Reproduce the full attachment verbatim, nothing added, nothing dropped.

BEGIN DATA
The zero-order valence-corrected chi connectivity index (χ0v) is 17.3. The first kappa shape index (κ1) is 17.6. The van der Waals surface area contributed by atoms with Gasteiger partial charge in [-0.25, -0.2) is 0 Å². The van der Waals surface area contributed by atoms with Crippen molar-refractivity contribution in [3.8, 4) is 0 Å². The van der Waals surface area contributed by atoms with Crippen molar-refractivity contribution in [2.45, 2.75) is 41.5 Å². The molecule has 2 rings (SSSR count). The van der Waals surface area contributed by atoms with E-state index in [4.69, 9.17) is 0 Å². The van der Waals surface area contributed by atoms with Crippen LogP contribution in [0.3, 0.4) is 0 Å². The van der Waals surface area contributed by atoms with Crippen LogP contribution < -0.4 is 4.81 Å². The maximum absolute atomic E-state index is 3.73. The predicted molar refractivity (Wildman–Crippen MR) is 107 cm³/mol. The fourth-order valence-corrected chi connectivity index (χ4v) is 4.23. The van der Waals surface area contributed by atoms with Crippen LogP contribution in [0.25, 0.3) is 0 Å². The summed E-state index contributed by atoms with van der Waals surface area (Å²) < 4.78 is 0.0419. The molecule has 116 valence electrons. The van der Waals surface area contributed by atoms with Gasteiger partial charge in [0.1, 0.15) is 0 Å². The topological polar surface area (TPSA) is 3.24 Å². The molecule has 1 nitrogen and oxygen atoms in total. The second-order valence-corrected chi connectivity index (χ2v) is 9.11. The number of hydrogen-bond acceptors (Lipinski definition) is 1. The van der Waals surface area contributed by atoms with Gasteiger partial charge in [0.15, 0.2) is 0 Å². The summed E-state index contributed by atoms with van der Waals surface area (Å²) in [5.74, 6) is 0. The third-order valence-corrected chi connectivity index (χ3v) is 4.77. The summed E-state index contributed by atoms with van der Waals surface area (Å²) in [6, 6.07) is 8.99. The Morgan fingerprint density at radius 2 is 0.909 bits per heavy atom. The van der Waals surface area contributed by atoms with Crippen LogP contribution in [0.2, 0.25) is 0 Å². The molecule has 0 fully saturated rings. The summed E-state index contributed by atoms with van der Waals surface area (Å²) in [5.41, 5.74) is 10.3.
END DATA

The zero-order valence-corrected chi connectivity index (χ0v) is 17.3. The first kappa shape index (κ1) is 17.6. The van der Waals surface area contributed by atoms with Gasteiger partial charge in [-0.25, -0.2) is 0 Å². The van der Waals surface area contributed by atoms with Crippen molar-refractivity contribution in [3.8, 4) is 0 Å². The van der Waals surface area contributed by atoms with Crippen molar-refractivity contribution in [2.45, 2.75) is 41.5 Å². The molecule has 2 rings (SSSR count). The van der Waals surface area contributed by atoms with E-state index in [4.69, 9.17) is 0 Å². The van der Waals surface area contributed by atoms with Crippen LogP contribution in [0.3, 0.4) is 0 Å². The van der Waals surface area contributed by atoms with Crippen LogP contribution < -0.4 is 4.81 Å². The maximum absolute atomic E-state index is 3.73. The predicted molar refractivity (Wildman–Crippen MR) is 107 cm³/mol. The fourth-order valence-corrected chi connectivity index (χ4v) is 4.23. The van der Waals surface area contributed by atoms with Crippen LogP contribution in [0.25, 0.3) is 0 Å². The summed E-state index contributed by atoms with van der Waals surface area (Å²) < 4.78 is 0.0419. The molecule has 116 valence electrons. The van der Waals surface area contributed by atoms with Gasteiger partial charge in [0.1, 0.15) is 0 Å². The topological polar surface area (TPSA) is 3.24 Å². The molecule has 1 nitrogen and oxygen atoms in total. The second-order valence-corrected chi connectivity index (χ2v) is 9.11. The number of hydrogen-bond acceptors (Lipinski definition) is 1. The van der Waals surface area contributed by atoms with Gasteiger partial charge in [0.15, 0.2) is 0 Å². The summed E-state index contributed by atoms with van der Waals surface area (Å²) in [5.74, 6) is 0. The third-order valence-corrected chi connectivity index (χ3v) is 4.77. The summed E-state index contributed by atoms with van der Waals surface area (Å²) in [6, 6.07) is 8.99. The Morgan fingerprint density at radius 2 is 0.909 bits per heavy atom. The van der Waals surface area contributed by atoms with Crippen LogP contribution in [0.2, 0.25) is 0 Å². The molecule has 0 fully saturated rings. The summed E-state index contributed by atoms with van der Waals surface area (Å²) in [5.41, 5.74) is 10.3.